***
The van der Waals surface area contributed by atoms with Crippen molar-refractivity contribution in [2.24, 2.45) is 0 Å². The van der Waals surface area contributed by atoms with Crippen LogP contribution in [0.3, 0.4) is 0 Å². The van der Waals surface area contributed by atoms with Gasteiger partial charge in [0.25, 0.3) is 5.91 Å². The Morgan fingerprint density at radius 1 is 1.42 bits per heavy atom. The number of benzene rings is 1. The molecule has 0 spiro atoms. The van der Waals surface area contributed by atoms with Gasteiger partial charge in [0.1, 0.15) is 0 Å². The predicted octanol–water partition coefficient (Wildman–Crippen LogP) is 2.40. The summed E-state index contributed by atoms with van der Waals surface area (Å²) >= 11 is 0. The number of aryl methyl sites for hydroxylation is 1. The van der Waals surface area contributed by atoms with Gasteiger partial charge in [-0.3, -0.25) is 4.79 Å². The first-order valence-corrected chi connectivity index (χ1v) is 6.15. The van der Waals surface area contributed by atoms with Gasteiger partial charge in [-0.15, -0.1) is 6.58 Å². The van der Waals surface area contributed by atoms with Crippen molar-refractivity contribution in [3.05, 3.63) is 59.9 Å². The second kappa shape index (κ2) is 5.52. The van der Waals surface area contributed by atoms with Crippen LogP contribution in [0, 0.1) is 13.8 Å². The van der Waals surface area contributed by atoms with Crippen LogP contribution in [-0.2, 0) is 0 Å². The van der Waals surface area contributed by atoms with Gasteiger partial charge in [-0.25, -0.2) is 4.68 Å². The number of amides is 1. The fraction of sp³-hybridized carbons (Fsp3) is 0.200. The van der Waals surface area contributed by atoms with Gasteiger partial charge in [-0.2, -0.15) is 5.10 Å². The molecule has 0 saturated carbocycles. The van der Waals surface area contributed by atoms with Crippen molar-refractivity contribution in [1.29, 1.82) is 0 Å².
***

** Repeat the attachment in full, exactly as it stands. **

The van der Waals surface area contributed by atoms with Crippen molar-refractivity contribution in [2.24, 2.45) is 0 Å². The van der Waals surface area contributed by atoms with Crippen LogP contribution in [0.3, 0.4) is 0 Å². The van der Waals surface area contributed by atoms with Gasteiger partial charge in [0.25, 0.3) is 5.91 Å². The Morgan fingerprint density at radius 1 is 1.42 bits per heavy atom. The number of benzene rings is 1. The molecule has 0 spiro atoms. The van der Waals surface area contributed by atoms with Gasteiger partial charge in [0.1, 0.15) is 0 Å². The predicted octanol–water partition coefficient (Wildman–Crippen LogP) is 2.40. The summed E-state index contributed by atoms with van der Waals surface area (Å²) >= 11 is 0. The number of aryl methyl sites for hydroxylation is 1. The van der Waals surface area contributed by atoms with Gasteiger partial charge in [-0.3, -0.25) is 4.79 Å². The first-order valence-corrected chi connectivity index (χ1v) is 6.15. The van der Waals surface area contributed by atoms with Gasteiger partial charge in [-0.15, -0.1) is 6.58 Å². The van der Waals surface area contributed by atoms with Crippen molar-refractivity contribution in [3.05, 3.63) is 59.9 Å². The second kappa shape index (κ2) is 5.52. The van der Waals surface area contributed by atoms with Crippen LogP contribution in [0, 0.1) is 13.8 Å². The van der Waals surface area contributed by atoms with Crippen LogP contribution in [-0.2, 0) is 0 Å². The van der Waals surface area contributed by atoms with Gasteiger partial charge in [-0.25, -0.2) is 4.68 Å². The number of amides is 1. The fraction of sp³-hybridized carbons (Fsp3) is 0.200. The van der Waals surface area contributed by atoms with Gasteiger partial charge in [-0.2, -0.15) is 5.10 Å². The molecule has 0 saturated carbocycles. The van der Waals surface area contributed by atoms with Crippen molar-refractivity contribution in [1.29, 1.82) is 0 Å².